In the 17th century, it was quite a common occurrence for noblemen and gentlemen to occupy the Chairs of Lodges, even if only Apprentices, as with the Earl of Cassillis, who in 1672 was Deacon of "Mother Lodge Kilwinning", being followed by Sir Alexander Cunninghame and the Earl of Eglintoune, also an Apprentice. Harry Elphington, Tutor of Airth and Collector of the King';s Customs, was Master of the Lodge of Aberdeen - now No. 1 tris - in 1670, the members of which were mostly speculatives, though an operative Lodge. Lord Strathallan was the Master or President of the Lodge of Dundee, -- known as the "Lady Luge of Dundee" in 1536. Other instances could also be cited.

The old Lodge of Kilwinning ewxercised jurisdiction even as far as Glasgow, according to the Code of 1599, and was to all intents and purposes a Provincial Grand Lodge, thus foreshadowing the present arrangement, whereby its R.W.M. for the time being occupies the honourable position of Provincial Grand Master of Ayrshire.

Then, again, the protectorate of the Craft in Scotland was hereditary in the St. Clair family, the Lairds of Roslin, being secured by charters of 1600 and 1628 circa, which led to the claim being made that they were Grand Masters, which the documents in no way countenance. The Lairds of Roslin were simply Patrons and Protectors of the "Maissones and Hammermen" with other crafts, but that obsolete and purely honorary distinction was sufficient to secure trhe election in 1736, on sentimental grounds, of one of the family, as the first Grand Master of Scotland.

Other local magnates were appointed to the oversight of the Craftsmen in cerrtain districts, such as Patrick Coipland of Udaucht as Warden of the "airt and craft of Maisonrie" over three sheriffdomes in Scotland in 1590. These were clearly the precursors of the general and local Craft bodies which sprang up during the 18th century in Great Britain and Ireland. But time will not permit any reference to such just now. This much, however, may be noted, that excepting the arrangement of separate Masonic degrees and ceremonies peculiar to the post Grand Lodge period, it is not easy to discover many important features of the Craft in the eighteenth century, which are not represented in the regulations and customs of the Scottish Craft in the present century.

Until the precise character of the Records of the Masons’ Company of London was made known -- quite recently -- it was believed that the admission of Quarter Master General Moray, of the Scottish Army, at Newcastle on Tyne in 1641, by membres of the Lodge of Edinburgh, was the earliest instance of the initiation of a “speculative” in England. Now, however, that the invaluable transactions of the before-mentioned Company are accessible, it is found that there was a speculative Lodge at work, under the wing of that body, the existing accounts of which go as far back as 1620. The meetings were termed “the Acception,” and the candidates were received as “Accepted Masons;” the Company being then known as Free masons, though the prefix was dropped during the latter half of the 17th century. The dual character of the Company is established by reference to the accounts, for the actual minutes are missing prior to 1670. Beside those who obtained the “freedom of the Company” by patrimony or servitude, there were others who were admitted by redemption, and it is quite possible that being “accepted” by the Lodge, though not connected with the building trade, strengthened their application for the “freedom of the Company.” it appears to have been optional for the “accepted” brethren to join the Company, or for the members of the latter to enter the “Acception,” but both financially and generally there was a most intimate connection between the two, as the Company received the balance, if any, after each “Acception” had been held.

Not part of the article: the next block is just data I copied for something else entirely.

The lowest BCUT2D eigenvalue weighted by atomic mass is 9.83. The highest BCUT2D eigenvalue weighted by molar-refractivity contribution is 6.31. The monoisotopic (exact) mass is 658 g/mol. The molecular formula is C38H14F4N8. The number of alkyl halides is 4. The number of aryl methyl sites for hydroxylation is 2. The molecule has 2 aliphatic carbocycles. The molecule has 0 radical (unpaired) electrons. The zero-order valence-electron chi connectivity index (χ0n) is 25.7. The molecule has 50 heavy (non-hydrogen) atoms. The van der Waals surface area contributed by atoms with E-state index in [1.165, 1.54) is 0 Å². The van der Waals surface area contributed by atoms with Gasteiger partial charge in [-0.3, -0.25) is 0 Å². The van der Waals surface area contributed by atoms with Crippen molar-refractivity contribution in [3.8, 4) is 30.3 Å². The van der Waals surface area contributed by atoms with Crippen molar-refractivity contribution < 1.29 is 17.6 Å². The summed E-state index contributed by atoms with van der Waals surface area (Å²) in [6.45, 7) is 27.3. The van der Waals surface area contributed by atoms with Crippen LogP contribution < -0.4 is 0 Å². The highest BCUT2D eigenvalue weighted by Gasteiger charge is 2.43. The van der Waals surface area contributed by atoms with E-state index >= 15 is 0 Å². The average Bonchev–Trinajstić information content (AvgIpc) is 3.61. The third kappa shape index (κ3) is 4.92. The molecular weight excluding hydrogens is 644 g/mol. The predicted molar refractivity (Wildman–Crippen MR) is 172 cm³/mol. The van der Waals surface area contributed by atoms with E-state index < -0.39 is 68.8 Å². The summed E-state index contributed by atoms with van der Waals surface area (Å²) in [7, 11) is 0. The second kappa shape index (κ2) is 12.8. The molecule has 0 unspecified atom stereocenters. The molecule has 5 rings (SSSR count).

This Lodge became so influential and important, that in the Inventory of 1663, and also in later ones, the names of the “Accepted Masons” are delared to be exhibited “in a faire enclosed frame with a lock and key.” In the same Inventory was also “One book of the constitutions which Mr. Flood gave,” and which was described in a subsequent list of 1676 as “the constitutions of the Accepted masons,” as distinct from “One book of the Ancient Constitutions and Orders” of the Company. The Inventory of 1722 is still more explicit, the Constitutions of the Company being entered as of the year 1481, and the other “A Book wrote on parchment and bound or stitched in parchment containing an account of the Antiquity Rise and Progress of the Art and Mistery of Masonry.” This latter was doubtless a MS. of the “Old Charges” but unfortunately it has not been heard of since the year 1839, when it is said to have contained “113 annals of the antiquity &c. of Masonry.” The “Phillipps MSS” Nos 1 and 2 would answer to this description, and the first-noted has the name of Mr. Richard Bankes, a Member of the Masons’ company, on the cover; the date of its caligraphy, however, does not answer, being of about the middle of the 17th century, therefore not old enough. Though not the original, which was doubtless much older, and used in the reception of the “Accepted Masons,” it may be an exact transcript. The “G.W. Bain MS” has also an equal claim to be considered a representative of the missing book, having a similar text and qualifications. there are also other MSS with a different text from the “Phillipps,” which may be copies of the original document, having the “New Articles,” such as the “Grand Lodge MS No. 2,” and the “Harleian No. 1942.” These later regulations are quite suggestive of the rules in force for the “Accepted Masons,” the term “Acception” is mentioned, and neophytes are termed “Accepted Free-Masons,” while Certificates were provided just as in later times.